thinking ’bout the government

Post-mortem on the State of the Union address is our national Wednesday-in-January pastime. Since the President’s education comments were the unanticipated core of my classes this AM, I think I’ll try my hand at it. Here’s a few lines on sweeping changes that are coming for North Carolina teachers. They’re pretty vague – frustratingly so – but I don’t need a weatherman, etc.

For less than 1 percent of what our nation spends on education each year, we’ve convinced nearly every state in the country to raise their standards for teaching and learning — the first time that’s happened in a generation.

This of course refers to the Race to the Top program and the pittance (p. 36, here) that was required to supplant a tradition of local control of public education that has been in place since public education existed in our country with a national set of curriculum standards (I rarely sound like Rick Perry, but he was uncharacteristically articulate on this point, a little.) RTTT also ushers in an unquestioned acceptance of the value of individual teacher-level student outcome data being linked to decisions on teacher promotion and dismissal. This is not a common-sense conclusion, even if well-funded advocacy groups assert it as such in the public eye.

At a time when other countries are doubling down on education, tight budgets have forced states to lay off thousands of teachers. We know a good teacher can increase the lifetime income of a classroom by over $250,000. A great teacher can offer an escape from poverty to the child who dreams beyond his circumstance. Every person in this chamber can point to a teacher who changed the trajectory of their lives. Most teachers work tirelessly, with modest pay, sometimes digging into their own pocket for school supplies — just to make a difference.

That’s a textbook pathos gambit (teachers digging into pockets, working tirelessly), that also manages to reassert the idea that teachers, working alone, are responsible for a student’s success or failure (or earning power: he quotes a problematic claim, nicely discussed here). And if teachers are all that matters, look what we can NOT focus on in education: everything else, but especially socioeconomic disparity.

Teachers matter. So instead of bashing them, or defending the status quo, let’s offer schools a deal. Give them the resources to keep good teachers on the job, and reward the best ones. (Applause.) And in return, grant schools flexibility: to teach with creativity and passion; to stop teaching to the test; and to replace teachers who just aren’t helping kids learn. That’s a bargain worth making. (Applause.)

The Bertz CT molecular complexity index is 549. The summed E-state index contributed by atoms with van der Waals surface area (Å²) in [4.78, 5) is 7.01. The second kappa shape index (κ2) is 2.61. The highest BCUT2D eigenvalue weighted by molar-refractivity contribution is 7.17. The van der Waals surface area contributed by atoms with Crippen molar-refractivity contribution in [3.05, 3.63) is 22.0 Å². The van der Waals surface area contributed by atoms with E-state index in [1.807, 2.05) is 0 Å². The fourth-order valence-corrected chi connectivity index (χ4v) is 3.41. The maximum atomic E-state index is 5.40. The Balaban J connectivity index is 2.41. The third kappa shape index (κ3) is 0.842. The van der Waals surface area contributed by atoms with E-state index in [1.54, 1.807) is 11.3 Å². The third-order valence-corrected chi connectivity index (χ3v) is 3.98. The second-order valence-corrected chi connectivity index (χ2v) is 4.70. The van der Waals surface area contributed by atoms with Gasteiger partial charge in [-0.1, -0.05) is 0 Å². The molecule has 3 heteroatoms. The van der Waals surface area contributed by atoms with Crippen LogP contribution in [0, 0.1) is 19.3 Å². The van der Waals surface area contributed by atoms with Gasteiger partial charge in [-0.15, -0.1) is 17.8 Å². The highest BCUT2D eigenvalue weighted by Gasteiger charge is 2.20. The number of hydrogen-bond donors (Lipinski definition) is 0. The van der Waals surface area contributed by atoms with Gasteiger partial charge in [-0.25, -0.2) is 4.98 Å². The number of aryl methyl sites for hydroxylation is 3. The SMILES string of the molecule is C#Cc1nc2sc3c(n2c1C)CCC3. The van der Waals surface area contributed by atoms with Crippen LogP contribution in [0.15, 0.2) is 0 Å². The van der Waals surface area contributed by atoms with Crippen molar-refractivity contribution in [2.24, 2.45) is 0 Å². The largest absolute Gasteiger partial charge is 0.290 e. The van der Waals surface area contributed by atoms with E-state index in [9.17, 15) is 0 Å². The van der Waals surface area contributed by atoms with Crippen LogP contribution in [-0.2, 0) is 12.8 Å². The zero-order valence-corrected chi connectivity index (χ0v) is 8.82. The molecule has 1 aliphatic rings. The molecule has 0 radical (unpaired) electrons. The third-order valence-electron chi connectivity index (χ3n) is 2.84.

That is: let’s formalize the state-by-state rollback of the massively unpopular NCLB sanctions that are coming due (that’s the last guy’s plan, after all) in exchange for doing away with job security provisions for teachers that – it must be noted – were put in place in K-12 NOT to protect academic freedom but rather to ensure due process for a group of workers that was (and is) extremely vulnerable. And because it was cheaper to incentivize people to choose a teaching career by enshrining tenure than raising pay or improving working conditions, an assertion I do not have time to source precisely right now but I think is pretty clear.

And that’s the “deal” schools are being offered: to get off the NCLB hook, agree to Race to the Top-style innovations. The “flexibility” schools will be granted is the capacity to evaluate teachers based on student test data, predominantly, and the ability to use those data prominently in staffing decisions. That  is a low hurdle to clear in my non-unionized state: our RTTT commitments include to “fully implement the new NC teacher and principal evaluation processes statewide, with student achievement growth data used as a significant component in the balanced evaluation” (p. 10 here).

It is important to unpack the rhetoric and see what intentions and plans – already underway – it is hinting at, but not saying. Maybe that’s the point of SOTU: lots of words, not much clarity. But I think the dots connect easily enough.

I welcome other readings – anyone?

(Thanks to for image. And nowhere to use this great brief history of how teachers came to be paid the way they are – but it’s fascinating.)

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